Progressive memory loss has become one of the biggest health worries in modern times. In fact, older Americans are more worried about brain disorders than they are about cancer or heart disease. Memory loss can, indeed, develop as we age. However, referring to it as an age-related development is misleading.
By taking a closer look into the potential causes of mental decline, we see that one of the main underlying factors behind Alzheimer’s disease and other types of dementia is the formation of plaque in the brain. The core issues are not necessarily to do with aging. They are more to do with finding out what is behind brain plaque formation and how to stop it.
Developing effective strategies for preventing and reversing brain plaque development is now one of the greatest medical challenges of the 21st century.
Research on Stopping Brain Plaque
Science is making slow progress on this problem. Most research is devoted to understanding what brain plaque is and how our bodies make it. The hope is that such knowledge will provide clues about how to prevent it from forming.
So far we know that brain plaque is comprised of a very small protein, called amyloid beta (Aβ). This small protein comes from the breakdown of a much larger protein called amyloid precursor protein (APP). APP is widespread in many kinds of tissues, especially nerves. Scientists believe that it plays an important role in nerve growth and repair.
Proteins normally wear out over time. They have to be recycled as they wear out. Unfortunately, the healthy recycling of APP can go awry. When it does so, it spits out Aβ molecules into our brains.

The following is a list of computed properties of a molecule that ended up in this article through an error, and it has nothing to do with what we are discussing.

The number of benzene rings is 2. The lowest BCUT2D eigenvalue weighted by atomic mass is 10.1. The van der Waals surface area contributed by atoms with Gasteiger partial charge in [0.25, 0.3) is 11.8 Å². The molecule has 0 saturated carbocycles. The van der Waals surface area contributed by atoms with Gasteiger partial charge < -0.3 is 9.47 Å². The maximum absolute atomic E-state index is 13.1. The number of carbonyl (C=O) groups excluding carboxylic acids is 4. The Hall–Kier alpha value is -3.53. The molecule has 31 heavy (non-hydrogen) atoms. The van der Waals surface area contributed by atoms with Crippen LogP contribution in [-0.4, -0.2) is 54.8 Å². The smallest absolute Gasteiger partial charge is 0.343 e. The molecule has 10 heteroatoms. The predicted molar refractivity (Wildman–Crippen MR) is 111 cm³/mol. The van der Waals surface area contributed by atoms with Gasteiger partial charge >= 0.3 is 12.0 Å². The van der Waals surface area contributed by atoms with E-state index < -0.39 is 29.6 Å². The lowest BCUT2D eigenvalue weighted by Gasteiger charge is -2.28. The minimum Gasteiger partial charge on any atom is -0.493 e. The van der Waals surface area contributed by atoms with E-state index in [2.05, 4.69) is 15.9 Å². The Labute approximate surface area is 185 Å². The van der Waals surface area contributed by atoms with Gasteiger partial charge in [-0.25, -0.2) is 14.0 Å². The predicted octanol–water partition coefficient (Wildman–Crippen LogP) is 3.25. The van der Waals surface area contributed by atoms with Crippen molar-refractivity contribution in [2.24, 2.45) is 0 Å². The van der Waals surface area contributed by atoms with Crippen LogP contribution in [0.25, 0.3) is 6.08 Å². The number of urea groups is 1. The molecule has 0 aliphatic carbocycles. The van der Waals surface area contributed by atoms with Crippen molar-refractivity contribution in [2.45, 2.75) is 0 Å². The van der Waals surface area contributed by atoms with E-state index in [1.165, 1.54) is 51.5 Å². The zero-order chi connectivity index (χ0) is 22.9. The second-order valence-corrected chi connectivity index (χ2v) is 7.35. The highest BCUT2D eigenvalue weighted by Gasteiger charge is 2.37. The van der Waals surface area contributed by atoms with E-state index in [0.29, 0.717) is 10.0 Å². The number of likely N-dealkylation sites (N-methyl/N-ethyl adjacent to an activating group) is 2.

This is the process where the best clues are for how to stop Aβ from forming in the first place.
What do we already know about the formation of Aβ from APP? It should be no surprise that, as with nearly all modern health challenges, inflammation appears to play a significant role in neurodegenerative diseases. The role of inflammation in the appearance of Aβ in Alzheimer’s disease is now well-known.
This means that the most fruitful research on stopping the formation of Aβ might simply be finding out how to reduce the inflammation behind it.
Brain Protection by a Mushroom
Thousands of natural products exhibit anti-inflammatory properties. A mushroom called Lion’s Mane (Hericium erinaceus) ranks as one of the top sources of such bioactive substances. Already the anti-inflammatory health-promoting properties of this mushroom include a phenomenal list of benefits, as follows:
Improved cognitive function
Neuroprotection and improved cognitive function, in particular, are attracting notice due to certain ingredients in the mushroom that can reduce the toxicity of Aβ.
The battle against Aβ by the Lion’s Mane is not just a laboratory phenomenon, either. Even before anyone knew about how the mushroom blocks the effects of Aβ toxicity, a 2004 clinical study in Japan demonstrated its anti-dementia effects.